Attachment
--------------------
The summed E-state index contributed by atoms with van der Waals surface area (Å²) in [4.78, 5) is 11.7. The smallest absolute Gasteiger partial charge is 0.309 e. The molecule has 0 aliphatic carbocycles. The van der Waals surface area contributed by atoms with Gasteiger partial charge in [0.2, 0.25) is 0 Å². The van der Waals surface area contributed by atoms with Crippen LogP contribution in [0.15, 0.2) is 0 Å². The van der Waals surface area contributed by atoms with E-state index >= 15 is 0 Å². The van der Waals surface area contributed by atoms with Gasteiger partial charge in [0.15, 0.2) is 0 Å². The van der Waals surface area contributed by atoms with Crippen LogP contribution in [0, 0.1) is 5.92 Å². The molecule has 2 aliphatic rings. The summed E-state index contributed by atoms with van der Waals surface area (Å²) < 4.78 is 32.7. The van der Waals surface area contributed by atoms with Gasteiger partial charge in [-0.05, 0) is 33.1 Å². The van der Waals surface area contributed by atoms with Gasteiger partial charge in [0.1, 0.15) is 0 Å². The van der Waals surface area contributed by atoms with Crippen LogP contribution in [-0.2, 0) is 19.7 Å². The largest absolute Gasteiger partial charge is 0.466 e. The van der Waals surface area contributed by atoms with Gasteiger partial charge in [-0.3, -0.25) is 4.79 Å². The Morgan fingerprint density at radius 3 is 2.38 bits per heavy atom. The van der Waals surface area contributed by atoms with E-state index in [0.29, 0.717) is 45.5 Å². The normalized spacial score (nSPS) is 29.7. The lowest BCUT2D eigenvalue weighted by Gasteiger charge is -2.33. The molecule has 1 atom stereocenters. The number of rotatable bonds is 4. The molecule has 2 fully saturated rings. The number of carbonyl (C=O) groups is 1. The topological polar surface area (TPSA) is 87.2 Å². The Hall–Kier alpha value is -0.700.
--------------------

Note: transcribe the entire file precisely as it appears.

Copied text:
The summed E-state index contributed by atoms with van der Waals surface area (Å²) in [4.78, 5) is 11.7. The smallest absolute Gasteiger partial charge is 0.309 e. The molecule has 0 aliphatic carbocycles. The van der Waals surface area contributed by atoms with Gasteiger partial charge in [0.2, 0.25) is 0 Å². The van der Waals surface area contributed by atoms with Crippen LogP contribution in [0.15, 0.2) is 0 Å². The van der Waals surface area contributed by atoms with E-state index >= 15 is 0 Å². The van der Waals surface area contributed by atoms with Gasteiger partial charge in [0.15, 0.2) is 0 Å². The van der Waals surface area contributed by atoms with Crippen LogP contribution in [0, 0.1) is 5.92 Å². The molecule has 2 aliphatic rings. The summed E-state index contributed by atoms with van der Waals surface area (Å²) < 4.78 is 32.7. The van der Waals surface area contributed by atoms with Gasteiger partial charge in [-0.05, 0) is 33.1 Å². The van der Waals surface area contributed by atoms with Gasteiger partial charge in [0.1, 0.15) is 0 Å². The van der Waals surface area contributed by atoms with Crippen LogP contribution in [-0.2, 0) is 19.7 Å². The largest absolute Gasteiger partial charge is 0.466 e. The van der Waals surface area contributed by atoms with Gasteiger partial charge in [-0.3, -0.25) is 4.79 Å². The Morgan fingerprint density at radius 3 is 2.38 bits per heavy atom. The van der Waals surface area contributed by atoms with E-state index in [0.29, 0.717) is 45.5 Å². The normalized spacial score (nSPS) is 29.7. The lowest BCUT2D eigenvalue weighted by Gasteiger charge is -2.33. The molecule has 1 atom stereocenters. The number of rotatable bonds is 4. The molecule has 2 fully saturated rings. The number of carbonyl (C=O) groups is 1. The topological polar surface area (TPSA) is 87.2 Å². The Hall–Kier alpha value is -0.700.